- HEIGHT: 16–17 hands
- PLACE OF ORIGIN: Germany
- SPECIAL QUALITIES: Tremendous and powerful gaits and athletic ability combined with a willingness to accept direction from the rider
- BEST SUITED FOR: Show jumping, dressage, field and show hunters; all sport horse activities
The province of Westfalia, south of Hannover in Germany, is an area traditionally known for horse breeding. For many years, individual breeders of Westfalens maintained their own records, unlike the owners of some other warmblood breeds. In Europe, families tend to remain in the same location and in the same business for a very long time, so the bloodlines of horses have always been known and preserved, dating back through many generations of both human and equine families. However, for quite a long time no central location for the records existed. The Westfalen officially received its own name and identity as a breed in 1904, when the studbook was founded. The Westfalen brand wasn’t established until 1966.
Westfalia became a part of Prussia in 1815, and by 1826 horse breeders had organized a central stud at Warendorf with thirteen East Prussian stallions. They later added stallion stations across the province, so that by 1830 there were fifty stallions, and by 1878 there were one hundred. Because of their proximity to Hannover, many breeders used Hanoverian horses in the Westfalen’s development. They also incorporated other breeds, including the Thoroughbred, the East Prussian, the Berbecker, and the Graditzer. A good many of the early Westfalen horses that were bred specifically for farm and heavy military use had straight shoulders, short pasterns, and straight hind legs—traits that are rare in the modern horses.
The Westfalen, once a farm horse, is now one of the most popular warmblood breeds in the world.
The Westfalen brand.
These tall horses have powerful necks and shoulders.
The breed is fortuitously headquartered near the German National and Olympic riding schools, where top horses have every opportunity to be discovered by top riders. The selection of breeding animals is exceptionally strict; only horses that pass demanding tests for conformation, character, riding, and pedigree are approved. Because the selection process is so rigorous, it is not surprising that stallions from the Westfalen stud have often held first place as the most successful German breeding stallions, as measured by the success of their progeny. Modern Westfalens frequently win in dressage and jumper shows at all levels up to the Olympics. A prime example is the spectacular dressage horse Rembrandt, winner of the gold medal at the 1988 Olympics and gold at the 1990 World Championships, where his score was the highest ever awarded.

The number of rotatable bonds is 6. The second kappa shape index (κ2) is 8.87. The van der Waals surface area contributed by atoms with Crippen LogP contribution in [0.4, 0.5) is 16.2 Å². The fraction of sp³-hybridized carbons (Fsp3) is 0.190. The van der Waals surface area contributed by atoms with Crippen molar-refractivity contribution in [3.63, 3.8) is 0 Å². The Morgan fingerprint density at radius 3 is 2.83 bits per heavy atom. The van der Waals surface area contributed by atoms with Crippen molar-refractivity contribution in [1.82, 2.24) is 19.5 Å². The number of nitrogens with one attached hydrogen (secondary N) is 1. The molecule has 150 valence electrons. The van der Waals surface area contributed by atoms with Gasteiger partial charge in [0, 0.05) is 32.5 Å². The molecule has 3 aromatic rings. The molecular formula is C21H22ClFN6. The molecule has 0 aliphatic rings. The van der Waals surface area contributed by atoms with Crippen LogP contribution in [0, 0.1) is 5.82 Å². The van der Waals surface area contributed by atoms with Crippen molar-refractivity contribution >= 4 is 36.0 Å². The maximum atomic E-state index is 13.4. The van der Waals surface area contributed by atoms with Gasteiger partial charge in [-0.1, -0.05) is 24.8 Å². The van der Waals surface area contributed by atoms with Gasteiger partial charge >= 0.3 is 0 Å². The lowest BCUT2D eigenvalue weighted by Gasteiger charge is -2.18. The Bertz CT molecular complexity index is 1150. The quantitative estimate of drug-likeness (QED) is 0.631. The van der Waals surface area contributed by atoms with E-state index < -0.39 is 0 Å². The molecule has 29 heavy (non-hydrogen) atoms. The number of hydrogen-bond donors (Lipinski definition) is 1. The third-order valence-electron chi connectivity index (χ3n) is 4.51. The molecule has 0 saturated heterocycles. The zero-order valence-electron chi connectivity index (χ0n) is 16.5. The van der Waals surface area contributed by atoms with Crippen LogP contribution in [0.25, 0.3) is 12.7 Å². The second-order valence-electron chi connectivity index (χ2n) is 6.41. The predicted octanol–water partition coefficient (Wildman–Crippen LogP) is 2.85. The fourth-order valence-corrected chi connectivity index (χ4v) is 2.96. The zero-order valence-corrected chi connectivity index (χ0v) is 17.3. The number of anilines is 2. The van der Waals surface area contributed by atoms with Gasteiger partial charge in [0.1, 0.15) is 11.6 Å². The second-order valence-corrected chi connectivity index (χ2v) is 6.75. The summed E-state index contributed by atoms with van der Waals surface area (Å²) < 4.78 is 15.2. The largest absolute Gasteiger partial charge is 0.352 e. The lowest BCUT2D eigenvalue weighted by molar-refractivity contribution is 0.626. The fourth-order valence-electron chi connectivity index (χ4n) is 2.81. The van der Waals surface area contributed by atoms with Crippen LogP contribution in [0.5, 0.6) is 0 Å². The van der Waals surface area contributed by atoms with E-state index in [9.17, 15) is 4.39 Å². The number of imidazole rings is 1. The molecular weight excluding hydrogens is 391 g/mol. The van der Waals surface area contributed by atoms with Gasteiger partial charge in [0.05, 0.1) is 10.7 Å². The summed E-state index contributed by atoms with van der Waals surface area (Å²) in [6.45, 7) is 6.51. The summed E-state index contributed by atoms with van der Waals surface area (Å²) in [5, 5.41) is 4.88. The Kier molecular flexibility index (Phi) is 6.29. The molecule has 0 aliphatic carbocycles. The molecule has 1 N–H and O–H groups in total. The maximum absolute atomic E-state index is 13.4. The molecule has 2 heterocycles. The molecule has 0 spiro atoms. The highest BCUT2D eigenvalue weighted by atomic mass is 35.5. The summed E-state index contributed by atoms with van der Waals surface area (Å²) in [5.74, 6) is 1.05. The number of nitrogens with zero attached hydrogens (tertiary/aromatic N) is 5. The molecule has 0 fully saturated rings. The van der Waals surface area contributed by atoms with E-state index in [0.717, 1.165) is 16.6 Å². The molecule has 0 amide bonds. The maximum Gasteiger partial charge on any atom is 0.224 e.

Today the Westfalen is one of the most popular breeds in Germany, but the horse has changed since the days when it was primarily a working farm horse. Beginning in about the 1920s and continuing after the devastatingly hard years of World War II, breeders have worked to develop the breed as a sport horse. Today’s Westfalen is lighter and more rideable than the earlier versions, thanks to the contributions of the great Shagya Anglo-Arab Ramzes in the late 1940s, as well as several Trakehner and Thoroughbred stallions. At the state stud at Warendorf today, Thoroughbred and Hanoverian stallions stand along with the Westfalens.
The Westfalen Warmblood Association of America was founded in 1987 to recognize the achievements of individual horses and to promote the breed. This association has now been formally disbanded and it has been replaced with the Westfalen Horse Association.
The Westfalen is generally heavier than the Hanoverian, which it closely resembles. The breed, one of the most popular competition breeds in the world, is known for its spectacular movement and willingness to accept direction from the rider.
These are tall horses, standing 16 to 17 hands. The head is attractive, with good width between the eyes and a straight or sometimes slightly dished profile. The neck is long, muscular, and well set. The shoulders are powerful and sloping. The tendency toward steep shoulders and short pasterns, once commonly seen on the heavier work-type Westfalens, has largely
BREED ASSOCIATION FACTS AND FIGURES
According to the Westfalen Horse Association (WHA) (founded in 2002):
• All Westfalen horses in North America are registered in Germany with the German association.
• The WHA does not track the number of Westfalens in North America.
been replaced in the modern type with sloping shoulders and longer pasterns. The body is deep and muscular. The hindquarters are very powerful. The croup is often much flatter than in the Hanoverian.
As with most warmblood breeds, the Westfalen can be any color.
The Westfalen has exceptionally good movement. This horse seems to float above the ground.